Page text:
Early Scientific Analysis of Historical Pigments during the long 19th Century
By Mariana Pinto
Pigment analyses can be considered nowadays as a fundamental step in the conservation of artworks (image 1). In the first place, they provide us with information about the degree of deterioration of a painted surface and therefore play an important role in the decision-making process for conservation treatment. Moreover, pigment analyses can tell about the history of an object by reporting on past interventions, such as overpaints. They also provide valuable information about the technical aspects of artworks; for example, the presence of a certain pigment, or the use of a specific technique.
However, this interaction between chemical analyses of pigments and conservation has only become established as common practice during the twentieth century. How did it evolve into such a widely used practice? What happened during the nineteenth century? Who were the first pioneers carrying out pigment analyses and for what ends? What were their motivations and expectations? Have these experiments influenced conservation practice? If so, was this interaction the same in different countries? An interesting case study is England, which seems to show an early interest in chemical analyses of pigments and presents signs of collaboration between scientists and restorers. This early introduction of scientific analyses has probably influenced the establishment of conservation as a scientific discipline.
The earliest relevant publication in England can be found in a book about the Palace of Westminster (image 2). The samples were extracted from the wall paintings of St Stephen´s Chapel. Located in the Palace, this chapel was originally built in the 13th century. In 1800, the chapel was renovated in order to provide more space for the new Irish Members of Parliament, who were included after the union of Great Britain and Ireland. During the renovation, the wooden panels from the interior walls were removed and the paintings -dating from the 14th century- were found underneath. Although most of the paintings were damaged and this decoration was lost, samples were extracted from the wall paintings by the historian and engraver John Thomas Smith (1766–1833), who requested the chemist and apothecary John Haslam (1764–1844) to analyse the paint samples in order to characterize their materials.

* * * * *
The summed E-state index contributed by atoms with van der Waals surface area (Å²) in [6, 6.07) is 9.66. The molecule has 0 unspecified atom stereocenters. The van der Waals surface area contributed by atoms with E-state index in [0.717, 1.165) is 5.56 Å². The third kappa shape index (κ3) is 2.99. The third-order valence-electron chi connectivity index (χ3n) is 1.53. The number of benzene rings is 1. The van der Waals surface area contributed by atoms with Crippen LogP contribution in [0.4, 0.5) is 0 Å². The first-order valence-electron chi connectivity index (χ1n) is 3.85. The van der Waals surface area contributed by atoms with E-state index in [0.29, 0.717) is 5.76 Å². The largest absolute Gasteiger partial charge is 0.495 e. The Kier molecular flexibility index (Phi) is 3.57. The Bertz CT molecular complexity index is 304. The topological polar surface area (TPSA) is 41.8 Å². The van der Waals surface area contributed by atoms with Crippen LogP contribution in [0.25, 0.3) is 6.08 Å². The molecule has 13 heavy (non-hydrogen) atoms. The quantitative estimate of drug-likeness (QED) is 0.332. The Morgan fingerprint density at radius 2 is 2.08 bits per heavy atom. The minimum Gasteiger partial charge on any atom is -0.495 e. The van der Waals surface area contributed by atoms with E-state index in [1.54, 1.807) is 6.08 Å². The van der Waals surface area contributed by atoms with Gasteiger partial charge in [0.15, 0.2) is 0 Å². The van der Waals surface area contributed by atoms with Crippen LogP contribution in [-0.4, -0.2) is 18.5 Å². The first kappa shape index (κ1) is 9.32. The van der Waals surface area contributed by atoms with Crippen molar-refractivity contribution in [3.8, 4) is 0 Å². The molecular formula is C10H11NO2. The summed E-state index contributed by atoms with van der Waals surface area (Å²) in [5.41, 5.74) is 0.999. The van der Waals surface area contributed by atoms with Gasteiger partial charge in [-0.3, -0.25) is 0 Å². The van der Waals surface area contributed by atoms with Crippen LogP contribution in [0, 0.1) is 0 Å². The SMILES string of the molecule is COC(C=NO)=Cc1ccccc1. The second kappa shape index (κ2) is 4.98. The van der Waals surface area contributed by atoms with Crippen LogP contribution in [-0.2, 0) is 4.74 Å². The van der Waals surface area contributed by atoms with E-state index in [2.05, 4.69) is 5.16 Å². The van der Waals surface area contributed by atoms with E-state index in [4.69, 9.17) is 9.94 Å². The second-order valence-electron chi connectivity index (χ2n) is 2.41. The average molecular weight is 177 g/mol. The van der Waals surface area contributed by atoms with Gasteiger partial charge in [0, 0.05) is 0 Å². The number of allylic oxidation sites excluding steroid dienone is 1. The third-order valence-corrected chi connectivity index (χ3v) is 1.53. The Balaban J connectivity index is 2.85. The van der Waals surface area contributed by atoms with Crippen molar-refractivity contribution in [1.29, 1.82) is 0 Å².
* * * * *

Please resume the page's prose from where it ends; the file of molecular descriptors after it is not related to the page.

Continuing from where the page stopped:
Why Smith wanted to investigate the pigments and materials from the wall paintings is not stated in his book. However, he may have considered the arts and their history as a fundamental asset for the Nation. This can be observed in the first pages of his book, where he thanks King George III for his patronage for the liberal arts. Also in the cover pages, he proudly highlights the fact that his book will shed new light on the ancient history of the arts in England. Even Haslam, in his analytical report, regrets the destruction of these historical paintings by the “coarse hand of the labourer”. So it is possible that Smith tried to collect as much information as possible from the paintings that he considered as part of English history.
However, most of the analyses carried out by nineteenth-century English authors were performed on samples from archaeological sites located in Egypt, Greece and Rome. These experiments seem to have been motivated by a keen, fashionable interest in Ancient cultures. The authors were interested in knowing the characterization of pigments used in the Ancient world. Also the samples with an English provenance are compared with pigment analyses from archaeological sites or compared with classical sources from these cultures, such as Vitruvius or Pliny.
Therefore, I want to gain a better understanding of the role of chemistry in the nascent field of archaeology, as this appears to be closely connected to the characterization of historical materials from ancient artworks in the nineteenth century.